Black Women & Wealth: Gender Disparity Even Among Black 1 Percent

By Shartia Brantley

A review of the 2007 Survey of Consumer Finances data reveals a troubling disparity: the top black 1 percent of households by income did not include a woman as head of the household . The same is true for for Hispanics. This doesn’t mean female-headed households do not exist among the top income earners, but their numbers appear to be small.

“It’s somewhat depressing, but it kind of shows us for every Sheila Johnson or Oprah Winfrey, clearly hundreds of thousands are financially struggling and not where they want to be in terms of income and net worth,” says Lynnette Kalfani-Cox, Co-founder of, a free financial advice blog.

Black women lack participation in so-called “wealth builders,” says Wilhelmina Leigh, Senior Research Associate at the Joint Center for Political and Economic Studies , Leigh says looking at the drivers of wealth underscores the scarcity of black women in the top 1 percent.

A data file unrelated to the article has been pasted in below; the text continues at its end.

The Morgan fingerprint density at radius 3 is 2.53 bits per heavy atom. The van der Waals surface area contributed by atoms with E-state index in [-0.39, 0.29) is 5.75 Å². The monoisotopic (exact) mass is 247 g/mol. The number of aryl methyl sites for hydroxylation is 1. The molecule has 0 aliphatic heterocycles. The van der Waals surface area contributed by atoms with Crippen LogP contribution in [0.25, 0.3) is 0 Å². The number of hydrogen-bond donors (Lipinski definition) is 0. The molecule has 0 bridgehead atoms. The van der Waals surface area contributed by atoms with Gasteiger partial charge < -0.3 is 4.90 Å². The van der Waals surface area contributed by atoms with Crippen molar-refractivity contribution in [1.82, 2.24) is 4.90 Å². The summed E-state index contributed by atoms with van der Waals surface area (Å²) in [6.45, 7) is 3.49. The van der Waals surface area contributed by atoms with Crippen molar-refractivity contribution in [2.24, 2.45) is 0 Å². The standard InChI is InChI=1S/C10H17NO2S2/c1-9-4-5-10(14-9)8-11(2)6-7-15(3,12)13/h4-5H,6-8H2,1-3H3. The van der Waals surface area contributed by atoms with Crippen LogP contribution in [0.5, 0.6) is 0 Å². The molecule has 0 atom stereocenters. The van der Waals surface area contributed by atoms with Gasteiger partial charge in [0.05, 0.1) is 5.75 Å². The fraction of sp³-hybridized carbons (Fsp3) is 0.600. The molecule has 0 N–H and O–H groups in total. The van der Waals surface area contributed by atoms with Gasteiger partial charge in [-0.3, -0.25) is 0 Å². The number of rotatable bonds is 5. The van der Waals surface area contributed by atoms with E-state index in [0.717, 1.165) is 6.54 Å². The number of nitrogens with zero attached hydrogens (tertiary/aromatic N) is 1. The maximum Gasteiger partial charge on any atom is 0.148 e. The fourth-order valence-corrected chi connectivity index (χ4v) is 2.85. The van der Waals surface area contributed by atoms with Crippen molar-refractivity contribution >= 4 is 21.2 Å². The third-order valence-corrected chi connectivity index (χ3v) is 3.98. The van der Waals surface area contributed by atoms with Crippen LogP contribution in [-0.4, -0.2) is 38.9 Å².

“Look at the major forms of wealth — owning a house, stocks, bonds and business ownership. African-Americans fall short and African-American women especially fall short in terms of having those things,” says Leigh. “So it’s not a mystery at all. It’s an unfortunate and very explainable reality.”

Ironically, black women are earning more college degrees their male counterparts, but have not been able to capitalize on that advantage when it comes to building wealth.

According to the U.S. Department of Education, black women earned 66 percent of bachelors degrees conferred to African-Americans, versus 34 percent for black men in the 2008-2009 academic year.

“Women are not on the ‘wealth escalator,'” says Mariko Chang, author of Shortchanged: Why Women Have Less Wealth & What Can Be Done About It. “These are things that help people convert their wealth more quickly.”

They include fringe benefits such as company sponsored retirement accounts and health benefits. Chang says women are more likely to work part-time jobs that don’t offer these benefits.

A black woman 1 percenter, who asks not to be identified, says “the critical thing necessary in building wealth is that you have to take risks. Women who want to have children and a family have to bet harder , younger.”

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